I sit at a desk positioned parallel to the railing that separates the loft bedroom and the open air between the floor and ceiling of the Great Hall below. Across this space are large windows revealing the world outside. To my eyes, this forest is like an infinite Matryoshka doll. I can peer into the green depths until my eyes are sore and see no end; there are only more shades of green life.
Between the stately trees are bushes, some spiky, others with smooth branches, some bearing fruit and flowers. Deeper lies the forest floor, home to the moss that thrives on decaying roots, mushrooms, creeping shrubs, and vines, among countless other forms of growth.
I’ve lived in this forest for ten months. I’ve walked through it, lie in its bushes, crawled on its floor, ran through its meadow, and still it is a mystery to me.
The story of a city is written in a human language. Sidewalks are paths for humans to walk upon, roads permit vehicular transportation, and even the trees planted upon boulevards have straightforward purposes clearly defined in human terms.
The forest is a bit different.
As a modern human, I am a newcomer to the forest. I have not yet learned the nuances of its society. This wild world is understood far better by bees and chipmunks than it is by humans of the 21st century.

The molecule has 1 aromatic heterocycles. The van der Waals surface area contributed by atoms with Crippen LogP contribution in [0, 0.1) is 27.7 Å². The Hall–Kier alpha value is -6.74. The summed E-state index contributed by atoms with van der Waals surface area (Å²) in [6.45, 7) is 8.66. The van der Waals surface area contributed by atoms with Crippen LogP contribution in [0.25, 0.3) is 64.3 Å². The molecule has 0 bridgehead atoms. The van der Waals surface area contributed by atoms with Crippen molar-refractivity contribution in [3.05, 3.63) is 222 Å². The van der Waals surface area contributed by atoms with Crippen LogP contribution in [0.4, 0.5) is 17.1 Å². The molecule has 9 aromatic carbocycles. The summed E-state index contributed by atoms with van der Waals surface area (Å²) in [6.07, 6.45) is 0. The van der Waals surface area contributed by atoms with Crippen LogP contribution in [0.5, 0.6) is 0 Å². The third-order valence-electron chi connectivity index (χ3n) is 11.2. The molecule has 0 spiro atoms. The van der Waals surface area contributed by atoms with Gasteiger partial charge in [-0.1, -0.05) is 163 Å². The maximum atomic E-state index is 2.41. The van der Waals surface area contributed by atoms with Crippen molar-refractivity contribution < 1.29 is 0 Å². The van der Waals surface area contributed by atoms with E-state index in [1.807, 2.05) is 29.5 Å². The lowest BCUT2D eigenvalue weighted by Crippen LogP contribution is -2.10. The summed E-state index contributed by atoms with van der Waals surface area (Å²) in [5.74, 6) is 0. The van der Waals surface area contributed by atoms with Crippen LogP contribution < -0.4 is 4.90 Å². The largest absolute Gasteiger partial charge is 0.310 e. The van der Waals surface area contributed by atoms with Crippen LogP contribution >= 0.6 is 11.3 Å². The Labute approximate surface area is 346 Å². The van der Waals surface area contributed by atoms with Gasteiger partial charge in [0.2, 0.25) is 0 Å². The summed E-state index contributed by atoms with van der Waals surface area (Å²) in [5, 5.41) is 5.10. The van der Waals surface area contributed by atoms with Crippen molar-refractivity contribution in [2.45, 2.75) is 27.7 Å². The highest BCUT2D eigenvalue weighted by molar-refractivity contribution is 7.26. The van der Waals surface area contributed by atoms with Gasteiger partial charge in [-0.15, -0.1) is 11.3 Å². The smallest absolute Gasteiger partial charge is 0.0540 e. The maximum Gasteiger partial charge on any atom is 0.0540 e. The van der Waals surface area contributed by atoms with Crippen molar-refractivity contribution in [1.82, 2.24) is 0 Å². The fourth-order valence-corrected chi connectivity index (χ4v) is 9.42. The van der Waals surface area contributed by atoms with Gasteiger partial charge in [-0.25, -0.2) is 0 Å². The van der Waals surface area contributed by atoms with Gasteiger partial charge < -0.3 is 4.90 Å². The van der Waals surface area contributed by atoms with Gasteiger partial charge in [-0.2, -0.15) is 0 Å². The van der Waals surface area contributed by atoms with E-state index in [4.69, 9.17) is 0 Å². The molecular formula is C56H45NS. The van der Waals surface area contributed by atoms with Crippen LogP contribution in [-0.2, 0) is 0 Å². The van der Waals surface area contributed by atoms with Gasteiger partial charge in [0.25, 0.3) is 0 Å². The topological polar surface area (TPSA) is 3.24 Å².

For most people, there is no reason to uncover the secrets of the forest. It remains a mystery.
I’m learning more and more about the forest ecosystem with each day that I dwell in it. Yesterday, I discovered a mound of dirt dotted with the tunnels created by some burrowing animal. The day before, dozens of large ants tumbled from holes drilled in the tree that I was bucking. And a few days prior, I learned about the nutritional value of the pale blue Oregon grapes that flourish throughout the understory.
Like the visual illusion of infinite rows of trees, leaves, brush, the secrets of the forest seem infinite. What will I stumble across when I wander through the twilight woods today, or tomorrow? The possibilities appear endless to this naïve observer; they entice me deeper into the maze of trees outside, begging me to seek out more.
The woods are still strange, fascinating, full of life but void of the repetitive rhythm of the life that you once knew. And so, the forest regenerates wonder and the liveliness of the heart.